A corneal ulcer is very painful for your dog. Dogs will rub the eye with their paws or even push into the carpet to alleviate the pain, sometimes making the situation worse. You’ll notice squinting, keeping the affected eye shut, and possibly discharge.

Diagnosis & Treatment

Less severe corneal abrasions and minor ulcers generally heal within three to five days with either antibiotic drops or an ointment. TyBo underwent a conjunctival flap procedure (or ‘conjunctival flap grafting’), which is a more common option for severe or deep corneal ulcers. Essentially, the conjunctiva is the pale pink tissue that covers the “white” of your pet’s eye, and through surgery, a specialist relocates and grafts a portion of this tissue to cover the corneal ulcer. It’s stitched in place using a dissolvable suture, and another stitch is placed to hold the eyelid closed. The patient must almost always wear the cone of shame.

“Ty’s first post-surgical recheck was great and the ophthalmologist said she ‘couldn’t be happier’ with how it was healing,” says Terry. “He faced many weeks in his Elizabethan collar (‘the cone’), but is feeling better and adjusted quite well. He also received a regimen of antibiotic drops every few hours during this time.”

brown dog jumping in pond

TyBo was also seeing another specialist to discuss his thrombocytopenia. “While the prednisone has been quick and effective in alleviating his autoimmune problems, it has had a dramatically negative effect on his muscle tone, infection-fighting ability, and overall quality of life, and we are very hopeful that another type of treatment might more quickly return him to the active life on which he thrives,” says Terry.

Throughout his surgery, prescriptions and visits, the vet bills for Ty were up to $5,981, for which Terry saw $4,928 reimbursed.  “Pet insurance is really no longer optional, any more than is having human medical insurance. Thankfully I had home equity into which I could tap in the past, but that isn’t a good long-term financial strategy. Several years ago we had had pet insurance through another company, which unfortunately had caps on the amount of benefits they paid. Healthy Paws does not do that, which was one big reason we chose them to care for our dogs.”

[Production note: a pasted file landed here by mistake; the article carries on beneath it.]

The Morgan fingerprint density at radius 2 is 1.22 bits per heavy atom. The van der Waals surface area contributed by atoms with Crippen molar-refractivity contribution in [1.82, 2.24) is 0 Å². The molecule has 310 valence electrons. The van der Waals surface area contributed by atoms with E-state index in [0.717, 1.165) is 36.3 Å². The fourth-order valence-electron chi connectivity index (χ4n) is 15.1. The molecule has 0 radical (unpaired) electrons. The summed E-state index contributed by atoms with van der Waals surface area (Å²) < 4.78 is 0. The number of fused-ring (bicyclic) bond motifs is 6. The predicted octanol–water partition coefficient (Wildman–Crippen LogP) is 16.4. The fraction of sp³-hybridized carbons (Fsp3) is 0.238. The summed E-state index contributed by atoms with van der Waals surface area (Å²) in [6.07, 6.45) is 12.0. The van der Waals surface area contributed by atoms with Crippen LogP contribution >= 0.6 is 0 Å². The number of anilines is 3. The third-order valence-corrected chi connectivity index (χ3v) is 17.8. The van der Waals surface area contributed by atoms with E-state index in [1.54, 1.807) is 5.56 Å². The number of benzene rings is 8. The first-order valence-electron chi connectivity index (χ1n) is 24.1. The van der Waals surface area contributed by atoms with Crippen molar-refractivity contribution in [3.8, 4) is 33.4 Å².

The claim scenarios described here are intended to show the types of situations that may result in claims. These scenarios should not be compared to any other claim. Whether or to what extent a particular loss is covered depends on the facts and circumstances of the loss, the terms and conditions of the policy as issued and applicable law.

Insured people providing testimonials in this report have not received compensation for their statements.

If you are a Healthy Paws pet parent with a recovery story to tell, we’d love to hear it! Send your pet’s story along with photos of your four-legged family member to

colleen williams
By Colleen Williams

Over the past decade, Colleen has written about health, wellness, beauty, and even pets for The New York Times, The Cut, Refinery29, xoVain, Healthy Paws Pet Insurance, and Seattle Met Magazine, as well as many beauty brands. She has a BFA in Art History from the University of New Mexico and an AAS in Fashion Design from Parsons School of Design in New York.